The manner in which an employee is separated or terminated by their employee very rarely matters to the individual who has lost their job. However, the way you characterize your loss of a job may have far-reaching consequences and impact your next position.
Layoffs are usually associated with a change in business conditions involving financial conditions, the marketplace, the loss of a major contract, a shortage of raw materials, the discontinuance of products and services, or the reorganization of the business where the position itself is eliminated and the occupant of the position will not normally be replaced.
Firings are the result of individual actions and behaviors that do not meet with management approval or violate company policy in some manner. It is a “for cause” termination. The terminated occupant of the position may or may not be replaced depending on the wishes of management and the requirements of the enterprise. In many cases, the alternatives to the stigma of being fired and having to admit to having being fired on an employment application can be mitigated by a voluntary agreement to resign, the more elegant term for quitting or bugging-out.
Why organizations, especially those with a significant public presence, may choose to characterize a necessary reduction in force as firings are that layoffs may leave the public impression of poor management, lack of sufficient reporting and controls, or the inability of management to deal with business circumstances as they arise.
Layoffs should not be characterized as involuntary terminations as nobody voluntarily agrees to termination unless they are offered a compensation package to leave the enterprise.
What to tell others, personally and professionally …
Getting terminated is an emotional event with life-changing implications, and it is not unsurprising that people blow-up at management, co-workers, and others nearby. The first rule of a breakup should demand that you be polite and professional. You never know when you may need a reference or encounter an individual from your previous company. Leave with dignity and grace.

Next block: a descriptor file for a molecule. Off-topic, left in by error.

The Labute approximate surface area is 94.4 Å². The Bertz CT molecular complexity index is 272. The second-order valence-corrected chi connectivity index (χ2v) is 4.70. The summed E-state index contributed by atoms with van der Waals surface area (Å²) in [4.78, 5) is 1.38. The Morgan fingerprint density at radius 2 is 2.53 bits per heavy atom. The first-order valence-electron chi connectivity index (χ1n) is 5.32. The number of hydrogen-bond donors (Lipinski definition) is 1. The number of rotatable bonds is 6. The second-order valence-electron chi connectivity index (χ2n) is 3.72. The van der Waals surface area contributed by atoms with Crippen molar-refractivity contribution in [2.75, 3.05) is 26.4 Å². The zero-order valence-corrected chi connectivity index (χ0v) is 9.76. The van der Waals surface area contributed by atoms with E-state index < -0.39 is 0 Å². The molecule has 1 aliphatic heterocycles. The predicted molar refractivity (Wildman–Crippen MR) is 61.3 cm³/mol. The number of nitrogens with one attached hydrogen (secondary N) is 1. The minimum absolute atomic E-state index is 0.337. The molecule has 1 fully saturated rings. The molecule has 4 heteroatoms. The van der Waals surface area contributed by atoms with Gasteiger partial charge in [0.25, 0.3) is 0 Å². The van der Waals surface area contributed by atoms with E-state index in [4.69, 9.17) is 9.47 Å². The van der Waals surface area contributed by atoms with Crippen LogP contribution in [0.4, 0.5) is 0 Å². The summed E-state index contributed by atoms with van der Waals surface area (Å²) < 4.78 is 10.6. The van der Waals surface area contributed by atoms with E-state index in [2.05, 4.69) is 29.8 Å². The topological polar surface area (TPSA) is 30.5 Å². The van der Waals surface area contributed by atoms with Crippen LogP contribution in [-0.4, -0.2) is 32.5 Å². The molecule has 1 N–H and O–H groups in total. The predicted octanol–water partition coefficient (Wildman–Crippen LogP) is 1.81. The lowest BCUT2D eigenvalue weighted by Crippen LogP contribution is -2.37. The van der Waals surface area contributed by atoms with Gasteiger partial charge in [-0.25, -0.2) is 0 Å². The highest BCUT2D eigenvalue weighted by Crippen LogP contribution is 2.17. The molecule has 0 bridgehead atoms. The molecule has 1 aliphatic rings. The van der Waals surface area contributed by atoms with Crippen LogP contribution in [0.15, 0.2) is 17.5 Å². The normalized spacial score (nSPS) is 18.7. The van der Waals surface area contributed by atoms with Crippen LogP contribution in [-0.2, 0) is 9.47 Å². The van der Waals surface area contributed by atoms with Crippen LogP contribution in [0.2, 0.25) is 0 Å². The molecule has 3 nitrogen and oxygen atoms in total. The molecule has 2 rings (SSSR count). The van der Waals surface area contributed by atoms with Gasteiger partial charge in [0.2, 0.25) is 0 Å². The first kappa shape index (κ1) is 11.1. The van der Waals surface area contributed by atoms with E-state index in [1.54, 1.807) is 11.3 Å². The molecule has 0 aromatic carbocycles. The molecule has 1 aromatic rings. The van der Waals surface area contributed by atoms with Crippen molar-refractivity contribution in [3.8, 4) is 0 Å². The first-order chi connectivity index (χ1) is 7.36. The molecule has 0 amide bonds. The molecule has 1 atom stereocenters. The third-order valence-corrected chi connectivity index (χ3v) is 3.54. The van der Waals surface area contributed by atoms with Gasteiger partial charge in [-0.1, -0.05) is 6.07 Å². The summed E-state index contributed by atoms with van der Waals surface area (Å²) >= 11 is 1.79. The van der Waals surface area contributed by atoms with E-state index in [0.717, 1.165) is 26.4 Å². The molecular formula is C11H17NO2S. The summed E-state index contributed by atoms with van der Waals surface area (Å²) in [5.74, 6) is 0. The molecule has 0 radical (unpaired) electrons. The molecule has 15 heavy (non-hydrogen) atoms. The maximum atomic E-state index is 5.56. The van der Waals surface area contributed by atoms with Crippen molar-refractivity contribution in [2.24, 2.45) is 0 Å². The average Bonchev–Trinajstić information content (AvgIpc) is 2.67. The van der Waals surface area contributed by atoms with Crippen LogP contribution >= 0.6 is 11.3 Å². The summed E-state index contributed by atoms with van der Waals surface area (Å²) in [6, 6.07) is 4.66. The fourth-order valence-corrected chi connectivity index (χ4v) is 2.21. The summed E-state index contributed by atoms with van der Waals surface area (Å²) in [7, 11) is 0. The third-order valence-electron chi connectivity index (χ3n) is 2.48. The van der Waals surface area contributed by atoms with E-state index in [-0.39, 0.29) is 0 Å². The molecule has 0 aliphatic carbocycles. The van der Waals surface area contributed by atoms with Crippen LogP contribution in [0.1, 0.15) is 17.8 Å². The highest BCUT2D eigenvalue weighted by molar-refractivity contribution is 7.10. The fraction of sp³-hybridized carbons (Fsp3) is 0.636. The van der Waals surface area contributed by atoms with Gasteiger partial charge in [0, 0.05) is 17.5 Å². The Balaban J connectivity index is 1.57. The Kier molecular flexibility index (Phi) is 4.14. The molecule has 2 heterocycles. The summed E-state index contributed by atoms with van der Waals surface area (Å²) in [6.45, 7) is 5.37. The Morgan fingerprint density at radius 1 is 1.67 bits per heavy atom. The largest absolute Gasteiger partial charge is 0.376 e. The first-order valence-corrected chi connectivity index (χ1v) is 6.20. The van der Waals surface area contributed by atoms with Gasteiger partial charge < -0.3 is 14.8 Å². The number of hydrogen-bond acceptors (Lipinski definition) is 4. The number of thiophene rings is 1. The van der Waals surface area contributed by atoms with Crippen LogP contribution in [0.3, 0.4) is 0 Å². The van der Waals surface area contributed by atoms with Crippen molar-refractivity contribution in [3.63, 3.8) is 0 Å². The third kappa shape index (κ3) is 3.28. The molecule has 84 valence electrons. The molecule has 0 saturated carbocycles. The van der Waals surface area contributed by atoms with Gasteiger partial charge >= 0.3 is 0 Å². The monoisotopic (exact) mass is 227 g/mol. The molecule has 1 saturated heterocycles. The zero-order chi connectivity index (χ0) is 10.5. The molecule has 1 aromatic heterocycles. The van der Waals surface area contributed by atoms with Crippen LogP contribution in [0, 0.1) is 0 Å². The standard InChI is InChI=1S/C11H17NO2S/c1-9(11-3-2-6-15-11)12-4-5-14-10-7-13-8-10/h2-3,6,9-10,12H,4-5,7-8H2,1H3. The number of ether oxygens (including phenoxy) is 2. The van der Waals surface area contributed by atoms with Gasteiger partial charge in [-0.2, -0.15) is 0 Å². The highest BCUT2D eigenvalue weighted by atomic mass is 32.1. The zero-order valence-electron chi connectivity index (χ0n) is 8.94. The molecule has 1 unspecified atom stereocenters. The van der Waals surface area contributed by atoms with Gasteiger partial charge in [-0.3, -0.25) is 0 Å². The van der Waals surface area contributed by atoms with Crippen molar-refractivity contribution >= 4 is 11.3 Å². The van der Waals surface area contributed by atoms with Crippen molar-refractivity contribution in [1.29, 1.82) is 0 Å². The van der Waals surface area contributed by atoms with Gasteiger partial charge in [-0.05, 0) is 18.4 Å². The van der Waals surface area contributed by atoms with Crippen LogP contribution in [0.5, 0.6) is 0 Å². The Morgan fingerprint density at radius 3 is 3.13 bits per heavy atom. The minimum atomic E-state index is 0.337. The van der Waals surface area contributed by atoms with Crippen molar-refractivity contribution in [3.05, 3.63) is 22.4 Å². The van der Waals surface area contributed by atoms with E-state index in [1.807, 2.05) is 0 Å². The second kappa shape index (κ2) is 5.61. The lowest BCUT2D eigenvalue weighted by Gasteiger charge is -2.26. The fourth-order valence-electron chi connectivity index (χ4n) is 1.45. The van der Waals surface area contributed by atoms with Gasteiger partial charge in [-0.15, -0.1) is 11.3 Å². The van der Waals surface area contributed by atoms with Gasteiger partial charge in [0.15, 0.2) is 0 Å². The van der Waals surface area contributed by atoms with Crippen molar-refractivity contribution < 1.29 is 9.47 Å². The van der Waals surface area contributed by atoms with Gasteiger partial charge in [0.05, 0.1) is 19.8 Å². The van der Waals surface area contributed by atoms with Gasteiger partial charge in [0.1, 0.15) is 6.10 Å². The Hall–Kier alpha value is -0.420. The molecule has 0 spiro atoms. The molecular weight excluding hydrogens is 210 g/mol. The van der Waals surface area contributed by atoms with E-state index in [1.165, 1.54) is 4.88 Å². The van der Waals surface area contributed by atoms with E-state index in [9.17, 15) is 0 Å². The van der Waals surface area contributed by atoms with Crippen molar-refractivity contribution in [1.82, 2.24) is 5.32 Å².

And, while you may not feel good about yourself or your position, it is important to process your feelings in a healthy manner. Therefore, just talking with people – in a neutral manner and without assigning blame – is an important part of the process of securing psychological closure.
In the case of a layoff, simply explain the existing conditions and the company’s position. Nothing further is needed.
In the case of a firing, you may suggest that there were cultural compatibility issues or failures of interpersonal relationships. Whether speaking to co-workers after the firing or outsiders, do not go into detail if it requires “bad-mouthing” the company, its management, or your fellow employees. When faced with an interview for a new position, you may add some of the lessons you learned and which will never be repeated or more preferentially, how you have made corrections and improved your skills.
In all cases, admit that it is what it is – and that you are concentrating your efforts on recovery and building additional resiliency rather than trying to assess blame.
Stay calm, admit that this is a difficult situation and that you will be just fine moving forward. NO DRAMA which may leave a lasting memory of your nasty or abrupt departure.